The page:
Morgan Spurlock & Eugene Jarecki Talk About Turning Books into Movies

By Maryann Yin 

From releasing through iTunes a month before its theatrical opening to the ‘Name Your Price’ promotion, the Freakonomics documentary has made headlines for months. To find out more about the making of this book-based-movie, this GalleyCat correspondent interviewed two of the six directors Morgan Spurlock and Eugene Jarecki.

Both directors are published authors and seasoned filmmakers. Jarecki directed The Trials of Henry Kissinger and Why We Fight. He also wrote The American Way of War.

Spurlock appeared on Media Beat this year, talking about Freakonomics and his breakout hit, Super Size Me. He explained: “I read more law in the course of making this film than a criminal would.” He wrote Don’t Eat This Book and Where in the World is Osama Bin Laden? to accompany his documentary films.

E=Eugene Jarecki

M=Morgan Spurlock

Q: What drew you to the Freakonomics documentary project?

E: When I originally read the book Freakonomics, I had been very moved and intrigued by one particular section of the book which was the section of the book about the potential links between abortion law and America and crime rates; a very controversial chapter that had caused a lot of stir when the book came out and also provoked my thinking a lot. So when the idea of being part of this team making Freakonomics emerged, it was seeking to do that chapter on screen that interested me in the project.

Q: Were there any particular difficulties you encountered in translating book to film?

M: I think when you’re dealing with any type of book, there’s so much material that you ultimately have to cut out because you just can’t translate everything into a movie; it’s impossible. So, I think that’s the hardest thing when you have this steak, realizing that once you take away the fat there’s still more steak that has to be cut away. So, what part of the steak do you lose because there’s good information no matter how you cut it. There’s good bits and pieces that you want to try to put in there. What you just try to ultimately do is whittle it down to the tastiest bit that you can and that’s what we did.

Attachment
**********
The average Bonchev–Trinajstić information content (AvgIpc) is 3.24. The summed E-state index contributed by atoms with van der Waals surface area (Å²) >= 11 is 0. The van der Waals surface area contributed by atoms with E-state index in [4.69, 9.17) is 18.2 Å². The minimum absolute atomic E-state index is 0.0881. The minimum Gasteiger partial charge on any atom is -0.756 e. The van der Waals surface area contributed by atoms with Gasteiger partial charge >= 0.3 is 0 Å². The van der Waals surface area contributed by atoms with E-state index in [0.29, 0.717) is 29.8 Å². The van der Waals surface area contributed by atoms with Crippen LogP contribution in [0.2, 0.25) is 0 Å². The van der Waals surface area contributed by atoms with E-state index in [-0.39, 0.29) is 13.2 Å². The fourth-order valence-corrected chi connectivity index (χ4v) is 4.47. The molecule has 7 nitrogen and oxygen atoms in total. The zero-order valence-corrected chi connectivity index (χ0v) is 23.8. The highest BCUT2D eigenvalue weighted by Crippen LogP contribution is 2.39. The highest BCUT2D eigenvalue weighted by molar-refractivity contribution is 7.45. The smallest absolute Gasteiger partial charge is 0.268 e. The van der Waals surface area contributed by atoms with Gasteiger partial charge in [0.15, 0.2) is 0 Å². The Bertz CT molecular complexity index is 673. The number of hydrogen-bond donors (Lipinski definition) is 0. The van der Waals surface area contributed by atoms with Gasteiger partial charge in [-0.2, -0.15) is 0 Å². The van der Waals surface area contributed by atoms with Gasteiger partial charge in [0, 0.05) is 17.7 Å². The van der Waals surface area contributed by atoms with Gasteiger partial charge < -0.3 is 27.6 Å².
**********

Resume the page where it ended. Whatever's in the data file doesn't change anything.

Q: So you got yourself a good porterhouse out of it?

M: I think we got a good filet–a good thick-cut filet out of it.

Q: Many people I encounter have this opinion that when it comes to book-based-movies, the book is usually better. Can you share your thoughts about that?

E: Yeah, I think that’s because the books that get selected to be converted into film are books that have become incredibly dear to people. So, I don’t want to see Willy Wonka made into a new movie.

(A) I love the original book, but then I love the original movie so that’s a little contradictory. Sometimes, there are times we don’t want to see a movie re-made either. Most of that has to do with original loyalty. When something moves us, we’re intrigued to see more of it. People read Eat, Pray, Love and then they go, ‘Wow, a movie’s coming out.’ On the one hand they’re excited about it, but on the other hand they have this sick feeling, ‘I’ll bet it’ll ruin the book.’ What do they mean by that? They mean it will trespass in an area that has become dear to me.